Today's reading

For still the vision awaits its appointed time; it hastens to the end—it will not lie. If it seems slow, wait for it; it will surely come; it will not delay. –Habakkuk 2:3 ESV

November 4, 2020

Better, Not Bitter

For still the vision awaits its appointed time; it hastens to the end—it will not lie. If it seems slow, wait for it; it will surely come; it will not delay. –Habakkuk 2:3 ESV

When we think about people in the Bible, we tend to forget that they didn’t live perfect lives. They were flawed and hurt just like us. Naomi, her husband, and three sons had to leave their home because of famine. Ten years later, Naomi returns to her hometown with no one but her daughter-in-law, Ruth, a Moabite. Can you imagine the reaction of the other women in the town? They probably gossiped, saying things like, “Look at her, she looks like she’s aged twenty years. Where’s her husband? What’s she doing with THAT girl?” When the people of the town called out her name, she told them in Ruth 1:20 not to call her Naomi anymore, which meant pleasant, but instead Mara, meaning bitter. Naomi believed that God had made her life very bitter. In ten years, she had lost her husband and sons, and she was blaming God for letting it happen. When you read the entire book of Ruth, you’ll see that in reality God was preparing everything on her behalf for good. He wasn’t making her life bitter; He was making it better. Naomi and Ruth’s journey allowed them to be part of the genealogy of Jesus. Have you ever blamed God for anything? Remember Naomi. Trust God’s timing, for the best is yet to come.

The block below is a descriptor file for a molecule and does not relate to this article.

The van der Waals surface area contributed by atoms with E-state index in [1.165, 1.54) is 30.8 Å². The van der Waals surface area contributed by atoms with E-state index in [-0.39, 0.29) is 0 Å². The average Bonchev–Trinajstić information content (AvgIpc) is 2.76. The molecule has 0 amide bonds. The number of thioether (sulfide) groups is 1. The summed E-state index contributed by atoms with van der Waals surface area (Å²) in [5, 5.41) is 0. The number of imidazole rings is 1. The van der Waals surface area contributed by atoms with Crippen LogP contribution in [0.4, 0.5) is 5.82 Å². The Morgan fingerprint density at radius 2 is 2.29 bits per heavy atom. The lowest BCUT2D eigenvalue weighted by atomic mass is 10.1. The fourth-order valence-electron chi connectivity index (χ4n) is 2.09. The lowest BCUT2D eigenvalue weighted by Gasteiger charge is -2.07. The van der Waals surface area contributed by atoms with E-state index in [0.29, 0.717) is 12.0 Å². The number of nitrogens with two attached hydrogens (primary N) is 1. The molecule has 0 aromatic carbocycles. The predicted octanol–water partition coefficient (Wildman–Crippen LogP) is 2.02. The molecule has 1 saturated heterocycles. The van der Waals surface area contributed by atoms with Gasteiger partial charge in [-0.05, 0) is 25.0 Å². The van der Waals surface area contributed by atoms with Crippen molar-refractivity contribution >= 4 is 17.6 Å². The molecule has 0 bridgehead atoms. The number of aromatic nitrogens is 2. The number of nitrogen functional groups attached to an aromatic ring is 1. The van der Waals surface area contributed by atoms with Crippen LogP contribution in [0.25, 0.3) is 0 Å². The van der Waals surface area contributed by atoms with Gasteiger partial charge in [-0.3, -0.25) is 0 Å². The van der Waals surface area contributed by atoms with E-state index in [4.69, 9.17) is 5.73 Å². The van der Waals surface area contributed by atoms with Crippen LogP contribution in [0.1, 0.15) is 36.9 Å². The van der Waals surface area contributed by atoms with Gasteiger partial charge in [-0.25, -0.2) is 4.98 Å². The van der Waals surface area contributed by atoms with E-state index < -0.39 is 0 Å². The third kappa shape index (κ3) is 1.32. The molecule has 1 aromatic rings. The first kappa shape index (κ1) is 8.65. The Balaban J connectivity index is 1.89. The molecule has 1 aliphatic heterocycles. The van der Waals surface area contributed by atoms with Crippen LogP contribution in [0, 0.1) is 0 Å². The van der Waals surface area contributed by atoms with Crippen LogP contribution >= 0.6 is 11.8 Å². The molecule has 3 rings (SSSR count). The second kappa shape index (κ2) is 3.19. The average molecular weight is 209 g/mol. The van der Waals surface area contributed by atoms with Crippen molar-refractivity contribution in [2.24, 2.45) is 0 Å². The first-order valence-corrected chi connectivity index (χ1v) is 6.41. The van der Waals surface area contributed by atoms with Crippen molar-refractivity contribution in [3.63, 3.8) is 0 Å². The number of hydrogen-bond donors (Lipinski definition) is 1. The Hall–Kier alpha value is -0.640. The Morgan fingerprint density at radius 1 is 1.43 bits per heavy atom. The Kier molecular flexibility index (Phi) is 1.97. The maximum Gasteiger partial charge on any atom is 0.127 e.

prayer focuses

Instead of blaming, ask God for wisdom to see the best side of the situation.

What looks like a disaster to you might be the beginning of a miracle from God. Trust Him in all things, and refuse to be bitter.

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about the

Author

Brenda Beattie

Brenda Beattie is a retired letter carrier and an active Chaplain for the USPS. She and her husband retired to Bradenton because they loved their church, Bayside Community Church. She has self-published two books, "Finding Sacred Ground In The Daily Grind," and "The Case Of The Missing Letter." She is also a repeat author for "Chicken Soup For The Soul." Her articles appear monthly in the "Mountaineer," a postal publication. Her hearts desire is to encourage and to give hope.